Contrary to the melting pot myth, America has not always been a multicultural, multiracial kaleidoscope held together by some abstract principles. At the time of the Revolution, it was completely white, overwhelmingly Protestant (98%), heavily British (80%), significantly English (60%). (There were of course black slaves, but they were not part of the political nation.) Over time, immigration did gradually alter this, but less than immigration enthusiasts think – demographers estimate that the population of the U.S. would be about half of what it is now if there had been no immigration at all after 1790. When non-traditional groups arrived, there was always intense debate which, if the inflow did not abate spontaneously (the Irish after 1850), resulted in government cut-offs (the Chinese, the Japanese, the “new immigrants” 1880-1921). And blacks were painfully integrated. But the U.S. was 90% white as late as 1960.

Jonah lovingly quotes Ramesh Ponnuru disparaging immigration reform as “identity politics for white people.” (Why can`t whites have identity politics, incidentally, if blacks and Hispanics —or Hindus or Indians— can?) But, historically, “white identity politics” would have been called simply— “American identity politics.”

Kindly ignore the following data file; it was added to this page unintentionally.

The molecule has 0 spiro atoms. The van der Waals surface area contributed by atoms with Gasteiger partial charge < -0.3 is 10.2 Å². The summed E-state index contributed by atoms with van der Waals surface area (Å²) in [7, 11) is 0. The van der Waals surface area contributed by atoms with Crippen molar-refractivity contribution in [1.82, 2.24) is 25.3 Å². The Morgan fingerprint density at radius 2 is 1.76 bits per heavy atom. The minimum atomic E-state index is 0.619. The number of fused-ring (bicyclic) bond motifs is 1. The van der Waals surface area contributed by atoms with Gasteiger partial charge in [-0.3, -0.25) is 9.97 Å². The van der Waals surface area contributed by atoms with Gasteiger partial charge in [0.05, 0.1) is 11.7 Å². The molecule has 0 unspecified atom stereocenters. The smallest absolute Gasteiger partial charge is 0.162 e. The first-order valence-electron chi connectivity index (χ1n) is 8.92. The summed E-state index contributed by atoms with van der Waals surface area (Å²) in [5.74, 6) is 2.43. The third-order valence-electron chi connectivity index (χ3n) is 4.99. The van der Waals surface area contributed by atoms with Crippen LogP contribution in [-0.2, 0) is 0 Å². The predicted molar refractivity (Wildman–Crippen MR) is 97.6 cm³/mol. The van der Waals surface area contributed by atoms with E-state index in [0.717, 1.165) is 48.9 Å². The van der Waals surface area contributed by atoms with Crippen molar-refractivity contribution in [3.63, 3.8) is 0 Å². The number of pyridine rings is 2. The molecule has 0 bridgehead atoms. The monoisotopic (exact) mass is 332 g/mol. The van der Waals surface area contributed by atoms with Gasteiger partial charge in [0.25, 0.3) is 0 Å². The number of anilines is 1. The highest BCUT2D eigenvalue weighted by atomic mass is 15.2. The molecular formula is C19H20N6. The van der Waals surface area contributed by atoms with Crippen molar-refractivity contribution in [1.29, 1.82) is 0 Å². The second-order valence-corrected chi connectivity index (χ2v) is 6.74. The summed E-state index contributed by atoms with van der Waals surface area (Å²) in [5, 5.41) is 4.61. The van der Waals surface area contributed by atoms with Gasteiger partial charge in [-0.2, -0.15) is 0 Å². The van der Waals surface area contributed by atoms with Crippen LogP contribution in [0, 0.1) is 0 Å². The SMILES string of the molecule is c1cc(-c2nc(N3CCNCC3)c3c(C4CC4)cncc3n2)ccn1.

You can approve of this historical fact or not. But you cannot deny it.

Leftist agenda

Identity Politics is a relatively new phenomenon in American politics which has been embraced by leftists, progressives, and the Democrat Party - particularly under the Obama administration. While initially serving to differentiate the party from conservative agendas, it is beginning to short-circuit the party's efficacy.

In a May 18, 2015 USA Today article, Democrats sic identity politics on their own - The left has handicapped its ability to debate policy, even among themselves, Glenn Harlan Reynolds observes that:

In my experience, people argue identity when they don't want to argue policy. And the reason they don't want to argue policy, usually, is that they're wrong. But in arguing that everyone who disagrees with them is a racist, or a sexist, or a tool of Big Money, or whatever, the Democrats run the risk of self-destruction. This is basically what happened to the the Labour Party in Britain: A reliance on easy tropes that please the base but alienate other voters...